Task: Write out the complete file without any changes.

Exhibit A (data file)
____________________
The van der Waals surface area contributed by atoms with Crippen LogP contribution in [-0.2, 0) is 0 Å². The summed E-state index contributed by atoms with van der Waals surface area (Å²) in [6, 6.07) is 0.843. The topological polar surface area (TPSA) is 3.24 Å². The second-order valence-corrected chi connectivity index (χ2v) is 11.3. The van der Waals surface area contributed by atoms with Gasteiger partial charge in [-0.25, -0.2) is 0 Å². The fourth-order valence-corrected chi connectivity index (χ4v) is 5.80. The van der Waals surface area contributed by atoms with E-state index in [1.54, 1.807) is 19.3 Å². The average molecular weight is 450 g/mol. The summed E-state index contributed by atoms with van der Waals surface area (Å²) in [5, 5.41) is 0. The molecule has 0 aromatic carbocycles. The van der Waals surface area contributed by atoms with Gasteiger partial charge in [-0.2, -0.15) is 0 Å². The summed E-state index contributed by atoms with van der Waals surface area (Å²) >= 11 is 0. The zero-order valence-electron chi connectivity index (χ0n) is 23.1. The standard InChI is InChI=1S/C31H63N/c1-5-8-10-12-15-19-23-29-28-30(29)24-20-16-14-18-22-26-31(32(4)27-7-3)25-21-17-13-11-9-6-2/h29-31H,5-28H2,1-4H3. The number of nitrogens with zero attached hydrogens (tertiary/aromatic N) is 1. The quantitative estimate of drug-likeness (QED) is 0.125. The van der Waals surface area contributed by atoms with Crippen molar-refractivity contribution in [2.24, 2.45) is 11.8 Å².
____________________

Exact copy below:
The van der Waals surface area contributed by atoms with Crippen LogP contribution in [-0.2, 0) is 0 Å². The summed E-state index contributed by atoms with van der Waals surface area (Å²) in [6, 6.07) is 0.843. The topological polar surface area (TPSA) is 3.24 Å². The second-order valence-corrected chi connectivity index (χ2v) is 11.3. The van der Waals surface area contributed by atoms with Gasteiger partial charge in [-0.25, -0.2) is 0 Å². The fourth-order valence-corrected chi connectivity index (χ4v) is 5.80. The van der Waals surface area contributed by atoms with E-state index in [1.54, 1.807) is 19.3 Å². The average molecular weight is 450 g/mol. The summed E-state index contributed by atoms with van der Waals surface area (Å²) in [5, 5.41) is 0. The molecule has 0 aromatic carbocycles. The van der Waals surface area contributed by atoms with Gasteiger partial charge in [-0.2, -0.15) is 0 Å². The summed E-state index contributed by atoms with van der Waals surface area (Å²) >= 11 is 0. The zero-order valence-electron chi connectivity index (χ0n) is 23.1. The standard InChI is InChI=1S/C31H63N/c1-5-8-10-12-15-19-23-29-28-30(29)24-20-16-14-18-22-26-31(32(4)27-7-3)25-21-17-13-11-9-6-2/h29-31H,5-28H2,1-4H3. The number of nitrogens with zero attached hydrogens (tertiary/aromatic N) is 1. The quantitative estimate of drug-likeness (QED) is 0.125. The van der Waals surface area contributed by atoms with Crippen molar-refractivity contribution in [2.24, 2.45) is 11.8 Å².